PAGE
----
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New Thyroid Eye Disease Treatment Offers Hope for Patients with Severe Cases

Thyroid eye disease can be extremely disfiguring for some patients. Traditionally, there was little that could be done to reverse these changes in and around the eyes. However, a new treatment offered at Mass Eye and Ear may provide hope for patients who experience moderate to severe forms of the disease.

A new medication called teprotumumab (brand name Tepezza) is increasingly being used to help patients with moderate to severe thyroid eye disease. This condition directly affects the eyes and eye sockets in people with an overactive thyroid caused by an autoimmune disorder called Graves’ disease.

“Patients with thyroid eye disease desperately want help for their painful, disfiguring and potentially blinding condition. But before now, specialists could usually prevent patients from losing their vision, but had to have a difficult conversation to explain that they would likely never look the same again,” Suzanne K. Freitag, MD, director of Ophthalmic Plastic Surgery Service and co-director of the Center for Thyroid Eye Disease and Orbital Surgery, told Focus. “That’s why this new treatment has been considered a miracle by some patients.”

Debilitating effects on vision and appearance for some patients

An autoimmune disease can cause antibodies to attack the thyroid gland, leading to symptoms throughout the body.

The thyroid is an organ that makes hormones, which affects bodily functions, including growth and development, body temperature, heart rate, and menstrual cycles and weight, according to the National Institutes of Health. When the thyroid becomes overactive and produces too many hormones that is known as hyperthyroidism. About one in 200 people have Graves’ disease, and the increase in hormones it causes can lead to problems throughout the body, including the eyes for about 30 to 70 percent of people with the autoimmune disorder.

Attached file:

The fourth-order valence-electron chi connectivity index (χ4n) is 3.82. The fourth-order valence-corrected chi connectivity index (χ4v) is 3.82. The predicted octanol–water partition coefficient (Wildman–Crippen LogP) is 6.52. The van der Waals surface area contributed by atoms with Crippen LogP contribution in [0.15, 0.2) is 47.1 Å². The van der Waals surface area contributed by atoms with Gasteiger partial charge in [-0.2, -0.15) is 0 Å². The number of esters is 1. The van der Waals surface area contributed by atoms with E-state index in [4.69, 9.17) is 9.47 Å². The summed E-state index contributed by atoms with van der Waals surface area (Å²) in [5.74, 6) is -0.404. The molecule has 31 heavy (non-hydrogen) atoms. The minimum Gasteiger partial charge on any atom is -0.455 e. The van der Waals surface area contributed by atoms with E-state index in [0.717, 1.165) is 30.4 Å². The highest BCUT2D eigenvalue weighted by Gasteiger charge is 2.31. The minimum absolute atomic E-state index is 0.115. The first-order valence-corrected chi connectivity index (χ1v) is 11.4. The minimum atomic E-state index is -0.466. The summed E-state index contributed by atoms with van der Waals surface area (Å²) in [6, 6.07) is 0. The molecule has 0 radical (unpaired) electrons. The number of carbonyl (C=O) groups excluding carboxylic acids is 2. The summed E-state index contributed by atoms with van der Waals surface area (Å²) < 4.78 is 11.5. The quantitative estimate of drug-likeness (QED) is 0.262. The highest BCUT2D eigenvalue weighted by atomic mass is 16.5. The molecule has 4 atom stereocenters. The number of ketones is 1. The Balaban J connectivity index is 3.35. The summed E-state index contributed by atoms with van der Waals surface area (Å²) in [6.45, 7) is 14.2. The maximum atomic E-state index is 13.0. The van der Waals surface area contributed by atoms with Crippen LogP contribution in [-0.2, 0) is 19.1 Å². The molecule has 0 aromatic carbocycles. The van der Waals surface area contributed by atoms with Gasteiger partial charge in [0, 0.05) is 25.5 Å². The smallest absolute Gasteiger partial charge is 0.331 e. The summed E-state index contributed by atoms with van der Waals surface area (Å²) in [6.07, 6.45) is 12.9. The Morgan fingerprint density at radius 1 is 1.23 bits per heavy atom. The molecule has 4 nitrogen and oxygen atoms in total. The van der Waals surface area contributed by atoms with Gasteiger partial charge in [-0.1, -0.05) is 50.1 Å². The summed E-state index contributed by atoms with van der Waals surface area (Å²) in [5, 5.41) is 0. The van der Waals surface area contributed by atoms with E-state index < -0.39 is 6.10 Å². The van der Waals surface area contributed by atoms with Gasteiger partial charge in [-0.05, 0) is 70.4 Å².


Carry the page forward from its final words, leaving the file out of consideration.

People with active thyroid eye disease may have their eyes bulge and fall forward in front of their lids and appear red and watery. Their eyes can also feel gritty and dry, with pressure, pain and sensitivity to light. Their lids may become swollen and open too, resulting in the appearance of being scared or surprised, which can be socially embarrassing. They may also experience issues with vision, such as double vision, and in some cases, vision loss.

Bulging eyes and vision issues can persist once the disease is no longer active, with an estimated 5 to 10 percent of patients losing their vision entirely. Some people experience mild versions of the disease with minor symptoms that go away on their own. However, those with more severe cases can have worse outcomes and sometimes permanent symptoms on their eyes, eyelids and eye sockets.

Limitations of thyroid eye disease treatments

Patients with thyroid eye disease are often referred to a specialist at a place like Mass Eye and Ear through their endocrinologist, thyroid surgeon, general ophthalmologist or primary care doctor.